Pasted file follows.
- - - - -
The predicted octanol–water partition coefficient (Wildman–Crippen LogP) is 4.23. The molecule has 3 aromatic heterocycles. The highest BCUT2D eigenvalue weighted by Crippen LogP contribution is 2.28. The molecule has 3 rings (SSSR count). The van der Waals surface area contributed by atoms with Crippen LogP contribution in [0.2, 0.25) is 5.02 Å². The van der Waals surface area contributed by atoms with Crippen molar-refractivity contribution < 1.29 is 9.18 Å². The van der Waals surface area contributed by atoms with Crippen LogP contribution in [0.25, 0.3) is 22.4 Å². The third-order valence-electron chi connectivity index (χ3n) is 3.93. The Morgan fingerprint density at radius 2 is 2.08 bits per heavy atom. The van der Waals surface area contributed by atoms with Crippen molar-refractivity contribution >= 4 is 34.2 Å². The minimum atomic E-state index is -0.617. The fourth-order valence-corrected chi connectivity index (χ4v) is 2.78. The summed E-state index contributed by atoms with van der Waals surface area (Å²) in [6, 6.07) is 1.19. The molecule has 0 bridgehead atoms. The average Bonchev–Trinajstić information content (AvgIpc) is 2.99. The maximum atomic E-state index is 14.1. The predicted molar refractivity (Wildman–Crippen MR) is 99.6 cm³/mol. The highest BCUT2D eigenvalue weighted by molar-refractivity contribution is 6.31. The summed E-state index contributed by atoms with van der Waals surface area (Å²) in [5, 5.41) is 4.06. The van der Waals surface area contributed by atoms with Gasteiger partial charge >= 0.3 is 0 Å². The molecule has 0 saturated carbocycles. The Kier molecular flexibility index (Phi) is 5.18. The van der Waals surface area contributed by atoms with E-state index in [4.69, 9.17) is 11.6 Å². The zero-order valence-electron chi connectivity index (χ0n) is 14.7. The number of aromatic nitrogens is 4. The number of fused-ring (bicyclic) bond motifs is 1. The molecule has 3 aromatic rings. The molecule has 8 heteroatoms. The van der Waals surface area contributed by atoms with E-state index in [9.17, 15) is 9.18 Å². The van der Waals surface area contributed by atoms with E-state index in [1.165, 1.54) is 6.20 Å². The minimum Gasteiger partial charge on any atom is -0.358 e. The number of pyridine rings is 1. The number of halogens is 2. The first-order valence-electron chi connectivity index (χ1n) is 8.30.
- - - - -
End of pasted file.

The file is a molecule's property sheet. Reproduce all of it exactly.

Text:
The predicted octanol–water partition coefficient (Wildman–Crippen LogP) is 4.23. The molecule has 3 aromatic heterocycles. The highest BCUT2D eigenvalue weighted by Crippen LogP contribution is 2.28. The molecule has 3 rings (SSSR count). The van der Waals surface area contributed by atoms with Crippen LogP contribution in [0.2, 0.25) is 5.02 Å². The van der Waals surface area contributed by atoms with Crippen molar-refractivity contribution < 1.29 is 9.18 Å². The van der Waals surface area contributed by atoms with Crippen LogP contribution in [0.25, 0.3) is 22.4 Å². The third-order valence-electron chi connectivity index (χ3n) is 3.93. The Morgan fingerprint density at radius 2 is 2.08 bits per heavy atom. The van der Waals surface area contributed by atoms with Crippen molar-refractivity contribution >= 4 is 34.2 Å². The minimum atomic E-state index is -0.617. The fourth-order valence-corrected chi connectivity index (χ4v) is 2.78. The summed E-state index contributed by atoms with van der Waals surface area (Å²) in [6, 6.07) is 1.19. The molecule has 0 bridgehead atoms. The average Bonchev–Trinajstić information content (AvgIpc) is 2.99. The maximum atomic E-state index is 14.1. The predicted molar refractivity (Wildman–Crippen MR) is 99.6 cm³/mol. The highest BCUT2D eigenvalue weighted by molar-refractivity contribution is 6.31. The summed E-state index contributed by atoms with van der Waals surface area (Å²) in [5, 5.41) is 4.06. The van der Waals surface area contributed by atoms with Gasteiger partial charge >= 0.3 is 0 Å². The molecule has 0 saturated carbocycles. The Kier molecular flexibility index (Phi) is 5.18. The van der Waals surface area contributed by atoms with E-state index in [4.69, 9.17) is 11.6 Å². The zero-order valence-electron chi connectivity index (χ0n) is 14.7. The number of aromatic nitrogens is 4. The number of fused-ring (bicyclic) bond motifs is 1. The molecule has 3 aromatic rings. The molecule has 8 heteroatoms. The van der Waals surface area contributed by atoms with E-state index in [9.17, 15) is 9.18 Å². The van der Waals surface area contributed by atoms with E-state index in [1.165, 1.54) is 6.20 Å². The minimum Gasteiger partial charge on any atom is -0.358 e. The number of pyridine rings is 1. The number of halogens is 2. The first-order valence-electron chi connectivity index (χ1n) is 8.30.